Driving home after a 12-hour shift treating COVID-19 patients at Winchester Hospital in early May, Alexa Sequeira, BSN, RN, thought her work was done for the day. But when she came upon a crash scene on the Southeast Expressway in Dorchester and didn’t see any Emergency Medical Technicians (EMTs), she knew she had to help.
A car had crashed into the median across from the South Bay Center, and the driver was on the ground. He looked badly injured, and state troopers had broken a window to get the man out. Alexa pulled over, told the two troopers she was an Emergency Room nurse and checked the driver’s pulse. She couldn’t find one. “As an ER nurse, you’re trained to assess the situation quickly,” Alexa explained. She immediately started to perform CPR on the driver. In the meantime, the troopers ran to get her gloves and an N95 mask so she could protect herself. “The driver’s well-being was my priority,” she said.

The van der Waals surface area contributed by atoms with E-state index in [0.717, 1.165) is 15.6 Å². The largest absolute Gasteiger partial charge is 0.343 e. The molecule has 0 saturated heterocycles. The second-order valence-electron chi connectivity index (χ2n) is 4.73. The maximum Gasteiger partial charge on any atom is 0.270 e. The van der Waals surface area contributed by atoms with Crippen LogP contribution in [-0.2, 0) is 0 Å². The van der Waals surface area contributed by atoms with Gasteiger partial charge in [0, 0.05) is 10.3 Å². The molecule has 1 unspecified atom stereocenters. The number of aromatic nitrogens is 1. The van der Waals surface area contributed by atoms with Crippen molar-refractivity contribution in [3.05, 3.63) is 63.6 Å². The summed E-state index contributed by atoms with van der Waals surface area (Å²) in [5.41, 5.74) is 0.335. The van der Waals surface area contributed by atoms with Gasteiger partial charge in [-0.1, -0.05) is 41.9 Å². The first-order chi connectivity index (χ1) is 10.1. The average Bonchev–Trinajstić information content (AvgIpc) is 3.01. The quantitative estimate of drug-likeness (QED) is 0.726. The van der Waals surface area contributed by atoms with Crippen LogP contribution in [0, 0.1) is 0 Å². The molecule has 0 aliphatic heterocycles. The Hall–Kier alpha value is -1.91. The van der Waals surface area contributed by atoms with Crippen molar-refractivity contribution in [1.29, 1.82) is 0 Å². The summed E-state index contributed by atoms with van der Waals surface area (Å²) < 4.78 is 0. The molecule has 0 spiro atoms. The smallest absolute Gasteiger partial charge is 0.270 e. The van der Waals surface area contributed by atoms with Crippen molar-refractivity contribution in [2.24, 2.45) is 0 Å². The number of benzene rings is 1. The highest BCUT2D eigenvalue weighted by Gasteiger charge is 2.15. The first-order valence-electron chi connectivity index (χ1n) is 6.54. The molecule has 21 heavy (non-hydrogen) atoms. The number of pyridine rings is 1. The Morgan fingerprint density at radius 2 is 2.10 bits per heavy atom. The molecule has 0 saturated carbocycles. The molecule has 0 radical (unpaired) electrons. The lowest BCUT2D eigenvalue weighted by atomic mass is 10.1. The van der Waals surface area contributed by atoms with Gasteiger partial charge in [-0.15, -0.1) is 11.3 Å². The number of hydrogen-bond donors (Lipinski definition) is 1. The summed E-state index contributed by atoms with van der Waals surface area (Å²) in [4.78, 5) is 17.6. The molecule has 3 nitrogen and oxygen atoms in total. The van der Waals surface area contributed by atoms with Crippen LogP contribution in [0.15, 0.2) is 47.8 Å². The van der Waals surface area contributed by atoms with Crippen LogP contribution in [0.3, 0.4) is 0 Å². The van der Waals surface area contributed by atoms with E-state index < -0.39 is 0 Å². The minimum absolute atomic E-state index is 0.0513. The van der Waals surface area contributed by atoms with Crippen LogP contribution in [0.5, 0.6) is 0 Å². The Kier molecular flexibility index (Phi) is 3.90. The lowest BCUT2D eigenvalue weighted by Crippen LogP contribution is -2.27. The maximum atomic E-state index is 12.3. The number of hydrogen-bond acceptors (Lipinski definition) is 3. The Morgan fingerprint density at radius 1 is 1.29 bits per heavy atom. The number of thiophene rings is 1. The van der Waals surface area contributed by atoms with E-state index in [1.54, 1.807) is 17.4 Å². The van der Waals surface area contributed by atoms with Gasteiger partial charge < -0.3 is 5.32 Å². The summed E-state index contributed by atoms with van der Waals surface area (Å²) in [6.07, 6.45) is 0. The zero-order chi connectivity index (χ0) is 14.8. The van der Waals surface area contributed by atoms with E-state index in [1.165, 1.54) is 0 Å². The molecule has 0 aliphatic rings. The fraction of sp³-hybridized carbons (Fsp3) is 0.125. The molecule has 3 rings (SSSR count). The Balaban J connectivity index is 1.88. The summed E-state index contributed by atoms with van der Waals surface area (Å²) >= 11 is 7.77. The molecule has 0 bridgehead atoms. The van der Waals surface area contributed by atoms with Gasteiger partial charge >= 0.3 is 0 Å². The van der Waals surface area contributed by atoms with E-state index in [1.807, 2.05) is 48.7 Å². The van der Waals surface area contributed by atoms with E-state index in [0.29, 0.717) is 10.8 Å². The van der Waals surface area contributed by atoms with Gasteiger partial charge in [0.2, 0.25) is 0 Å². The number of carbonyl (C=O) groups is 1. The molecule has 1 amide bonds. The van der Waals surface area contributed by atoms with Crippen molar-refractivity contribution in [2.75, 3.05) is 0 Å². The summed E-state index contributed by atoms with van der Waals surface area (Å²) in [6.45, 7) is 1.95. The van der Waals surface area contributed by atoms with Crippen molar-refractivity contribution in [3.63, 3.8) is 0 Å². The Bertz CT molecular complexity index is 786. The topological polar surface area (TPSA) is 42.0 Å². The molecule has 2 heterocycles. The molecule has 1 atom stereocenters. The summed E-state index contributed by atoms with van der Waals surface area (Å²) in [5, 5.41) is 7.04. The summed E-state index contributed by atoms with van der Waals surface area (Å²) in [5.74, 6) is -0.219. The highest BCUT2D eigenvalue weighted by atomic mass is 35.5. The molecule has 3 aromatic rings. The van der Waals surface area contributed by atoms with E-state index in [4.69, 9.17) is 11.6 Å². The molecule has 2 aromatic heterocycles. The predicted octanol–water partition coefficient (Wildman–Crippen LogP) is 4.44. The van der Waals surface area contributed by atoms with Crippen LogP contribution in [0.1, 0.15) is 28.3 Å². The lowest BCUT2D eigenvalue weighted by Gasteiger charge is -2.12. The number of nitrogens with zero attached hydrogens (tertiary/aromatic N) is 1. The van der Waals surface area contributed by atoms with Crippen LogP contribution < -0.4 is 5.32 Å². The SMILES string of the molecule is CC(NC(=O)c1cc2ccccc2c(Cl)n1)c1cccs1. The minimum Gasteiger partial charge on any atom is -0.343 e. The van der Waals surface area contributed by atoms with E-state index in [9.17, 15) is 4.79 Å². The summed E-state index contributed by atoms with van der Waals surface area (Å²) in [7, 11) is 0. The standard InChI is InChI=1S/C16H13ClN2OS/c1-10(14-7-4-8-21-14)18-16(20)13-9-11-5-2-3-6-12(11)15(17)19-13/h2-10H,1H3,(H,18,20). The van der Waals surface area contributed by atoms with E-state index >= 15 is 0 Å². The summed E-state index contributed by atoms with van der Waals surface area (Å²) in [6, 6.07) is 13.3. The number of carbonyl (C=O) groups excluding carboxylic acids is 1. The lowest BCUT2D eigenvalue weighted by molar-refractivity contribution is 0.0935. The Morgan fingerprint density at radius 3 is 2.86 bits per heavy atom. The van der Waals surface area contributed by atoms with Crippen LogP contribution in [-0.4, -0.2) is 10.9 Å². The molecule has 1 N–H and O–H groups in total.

After eight minutes, the injured driver started to breathe on his own. Four minutes later, he was alert and talking. Then the ambulance arrived to take him to a nearby hospital.
The Massachusetts State Police posted the incident on their Facebook page the next day, calling Alexa their “Hero of the Day.” They thanked her for helping the man and called her “another in a long line of great nurses who are contributing to public health in so many different ways during this pandemic.”
Alexa said stopping to help the man was instinctive. “As nurses, that’s what we do.”
“I’m just glad he’s okay,” she added.